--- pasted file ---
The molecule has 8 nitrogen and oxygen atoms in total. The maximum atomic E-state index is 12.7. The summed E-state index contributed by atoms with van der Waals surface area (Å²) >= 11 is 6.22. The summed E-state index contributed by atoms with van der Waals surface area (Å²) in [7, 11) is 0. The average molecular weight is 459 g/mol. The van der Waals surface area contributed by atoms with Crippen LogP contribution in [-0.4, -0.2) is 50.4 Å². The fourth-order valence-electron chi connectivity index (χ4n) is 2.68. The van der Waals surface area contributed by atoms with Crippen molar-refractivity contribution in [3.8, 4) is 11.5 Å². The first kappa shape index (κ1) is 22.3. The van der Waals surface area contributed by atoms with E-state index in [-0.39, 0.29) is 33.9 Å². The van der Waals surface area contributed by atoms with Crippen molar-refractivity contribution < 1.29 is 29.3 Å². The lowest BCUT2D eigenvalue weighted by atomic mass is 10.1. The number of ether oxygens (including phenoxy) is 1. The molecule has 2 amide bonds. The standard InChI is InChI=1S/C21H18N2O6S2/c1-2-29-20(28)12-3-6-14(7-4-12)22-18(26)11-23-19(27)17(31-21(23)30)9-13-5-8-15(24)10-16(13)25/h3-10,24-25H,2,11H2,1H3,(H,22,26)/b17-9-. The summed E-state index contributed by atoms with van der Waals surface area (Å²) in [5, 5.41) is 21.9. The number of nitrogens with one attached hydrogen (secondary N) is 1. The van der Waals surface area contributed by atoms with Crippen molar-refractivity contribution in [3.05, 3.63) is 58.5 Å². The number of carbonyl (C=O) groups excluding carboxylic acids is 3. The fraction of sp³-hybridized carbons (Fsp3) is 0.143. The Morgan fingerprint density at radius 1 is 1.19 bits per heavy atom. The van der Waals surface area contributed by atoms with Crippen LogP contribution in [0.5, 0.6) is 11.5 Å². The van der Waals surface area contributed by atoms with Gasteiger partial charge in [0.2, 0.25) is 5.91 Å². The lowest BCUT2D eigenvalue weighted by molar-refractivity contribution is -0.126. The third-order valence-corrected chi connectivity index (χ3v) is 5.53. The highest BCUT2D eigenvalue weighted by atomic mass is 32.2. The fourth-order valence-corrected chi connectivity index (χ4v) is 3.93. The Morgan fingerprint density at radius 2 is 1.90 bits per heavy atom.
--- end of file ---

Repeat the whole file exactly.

The molecule has 8 nitrogen and oxygen atoms in total. The maximum atomic E-state index is 12.7. The summed E-state index contributed by atoms with van der Waals surface area (Å²) >= 11 is 6.22. The summed E-state index contributed by atoms with van der Waals surface area (Å²) in [7, 11) is 0. The average molecular weight is 459 g/mol. The van der Waals surface area contributed by atoms with Crippen LogP contribution in [-0.4, -0.2) is 50.4 Å². The fourth-order valence-electron chi connectivity index (χ4n) is 2.68. The van der Waals surface area contributed by atoms with Crippen molar-refractivity contribution in [3.8, 4) is 11.5 Å². The first kappa shape index (κ1) is 22.3. The van der Waals surface area contributed by atoms with E-state index in [-0.39, 0.29) is 33.9 Å². The van der Waals surface area contributed by atoms with Crippen molar-refractivity contribution < 1.29 is 29.3 Å². The lowest BCUT2D eigenvalue weighted by atomic mass is 10.1. The number of ether oxygens (including phenoxy) is 1. The molecule has 2 amide bonds. The standard InChI is InChI=1S/C21H18N2O6S2/c1-2-29-20(28)12-3-6-14(7-4-12)22-18(26)11-23-19(27)17(31-21(23)30)9-13-5-8-15(24)10-16(13)25/h3-10,24-25H,2,11H2,1H3,(H,22,26)/b17-9-. The summed E-state index contributed by atoms with van der Waals surface area (Å²) in [5, 5.41) is 21.9. The number of nitrogens with one attached hydrogen (secondary N) is 1. The van der Waals surface area contributed by atoms with Crippen molar-refractivity contribution in [3.05, 3.63) is 58.5 Å². The number of carbonyl (C=O) groups excluding carboxylic acids is 3. The fraction of sp³-hybridized carbons (Fsp3) is 0.143. The Morgan fingerprint density at radius 1 is 1.19 bits per heavy atom. The van der Waals surface area contributed by atoms with Crippen LogP contribution in [0.5, 0.6) is 11.5 Å². The van der Waals surface area contributed by atoms with Gasteiger partial charge in [0.2, 0.25) is 5.91 Å². The lowest BCUT2D eigenvalue weighted by molar-refractivity contribution is -0.126. The third-order valence-corrected chi connectivity index (χ3v) is 5.53. The highest BCUT2D eigenvalue weighted by atomic mass is 32.2. The fourth-order valence-corrected chi connectivity index (χ4v) is 3.93. The Morgan fingerprint density at radius 2 is 1.90 bits per heavy atom.